IMF: Philippines can survive global economic crisis

Multilateral lender International Monetary Fund (IMF) believes the Philippines has the capability to survive the impact of the fragile economic growth in advanced economies led by the US as well as the sovereign debt crisis in Europe.

IMF deputy managing director Naoyuki Shinohara said in an interview with reporters that the strong external payments position would give the Philippines enough room to maneuver.

"There is no way you can avoid the impact of the slowdown of the European and US economy. Fortunately, the Philippine government has large room to cope with the situation, both in fiscal and monetary policy areas," Shinohara stressed.

He cited the strong external payments position of the Philippines particularly the country's gross international reserves (GIR) and balance of payments (BOP) position.

Latest data from the Bangko Sentral ng Pilipinas (BSP) showed that the country's GIR jumped 32.6 percent to $75.814 billion in the first 10 months of the year from $57.153 billion in the same period last year on the back of the revaluation of the central bank's gold holdings as well as strong earnings from its investments abroad and foreign exchange operations.

The GIR – the sum of all foreign exchange flowing into the country – is enough to cover 11.2 months worth of imports of goods and payments of services and income as well as 10.6 times the country's short-term external debt based on original maturity and 6.4 times based on residual maturity.

The BSP originally saw the GIR hitting a new record level $63 billion and $64 billion but was later revised to range of $68 billion and $70 billion.

On the other hand, the BOP surplus jumped 166 percent to $9 billion in the first eight months of the year from $3.381 billion in the same period last year breaching the revised full-year target of $6.7 billion on the back of the strong capital inflows into emerging market economies.

The BOP refers to the difference between foreign exchange inflows and outflows on a particular period and represents the country's transactions with the rest of the world.

Authorities see the country's BOP surplus hitting $6.7 billion from a record level of $14.4 billion last year.

"The external position is much stronger than before with large foreign reserves and stronger BOP. So the government here needs to be careful about possible impact of the global slowdown but at the same time I think they have enough room to respond to these situations," he explained.

He pointed out that the Philippines would be affected in terms of its balance of trade as both the US and European countries are major destination of Philippine-made products and are major sources of imports.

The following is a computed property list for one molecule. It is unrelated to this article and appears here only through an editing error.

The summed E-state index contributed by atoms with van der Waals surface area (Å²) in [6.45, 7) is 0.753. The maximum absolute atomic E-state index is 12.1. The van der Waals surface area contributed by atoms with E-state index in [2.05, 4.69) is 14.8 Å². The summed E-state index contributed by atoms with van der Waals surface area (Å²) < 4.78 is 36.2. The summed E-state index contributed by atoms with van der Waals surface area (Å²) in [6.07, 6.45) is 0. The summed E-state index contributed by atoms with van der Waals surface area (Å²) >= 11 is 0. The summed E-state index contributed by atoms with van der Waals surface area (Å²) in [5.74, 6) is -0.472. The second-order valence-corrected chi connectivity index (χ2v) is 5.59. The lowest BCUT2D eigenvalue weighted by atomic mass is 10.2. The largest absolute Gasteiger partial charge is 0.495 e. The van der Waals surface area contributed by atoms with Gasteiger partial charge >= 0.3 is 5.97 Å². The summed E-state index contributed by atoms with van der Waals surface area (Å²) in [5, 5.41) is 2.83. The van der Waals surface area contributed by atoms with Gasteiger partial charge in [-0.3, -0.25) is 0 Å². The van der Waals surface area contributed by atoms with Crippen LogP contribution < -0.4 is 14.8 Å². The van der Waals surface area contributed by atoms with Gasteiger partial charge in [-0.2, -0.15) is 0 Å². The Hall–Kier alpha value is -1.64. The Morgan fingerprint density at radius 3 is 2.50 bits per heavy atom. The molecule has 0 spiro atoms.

"In that extent, the Philippine economy will be hit by the slowdown of growth in those regions as well. As for the financial channels, we have seen in the recent months the decline in equity prices and exchange rate appreciation," Shinohara said.

Weak global trade and underspending by the Aquino administration pulled down the country's gross domestic product (GDP) growth to four percent in the first semester of the year from 8.7 percent in the same period last year.

This prompted the Cabinet-level Development Budget Coordination Committee (DBCC) to scale down its GDP growth forecast anew to 4.5 percent to 5.5 percent instead of the revised five percent to six percent this year.

"The growth has slowed down a little bit this year mainly because of the global economic slowdown and the subsequent slowdown in exports as well as the cautious fiscal expenditure. But overall, the Philippine economy is doing well," Shinohara stressed.

The IMF recently downgraded the GDP growth forecast for Asia to 6.3 percent instead of 6.8 percent this year and to 6.7 percent instead of 6.9 percent for next year in line with the weaker global outlook. The lender lowered the GDP growth forecast for the Philippines to 4.7 percent instead of five percent this year and to 4.9 percent instead of five percent for next year.

According to him, the multilateral lending agency believes there is no "quick fix" of the issues involving the US as well as countries in Europe.

The IMF official said the agency supports the efforts of the Philippine government to trim the budget deficit to two percent of GDP starting 2013 until the end of the term of President Aquino in 2016.

"On the fiscal side, it is important that they maintain prudence in policy management. We support the policy goals of the Philippine government in that issue. Of course they need to work on improving infrastructure, safety nets like education, they should come from stronger tax administration and through revenue raising measures," he said.

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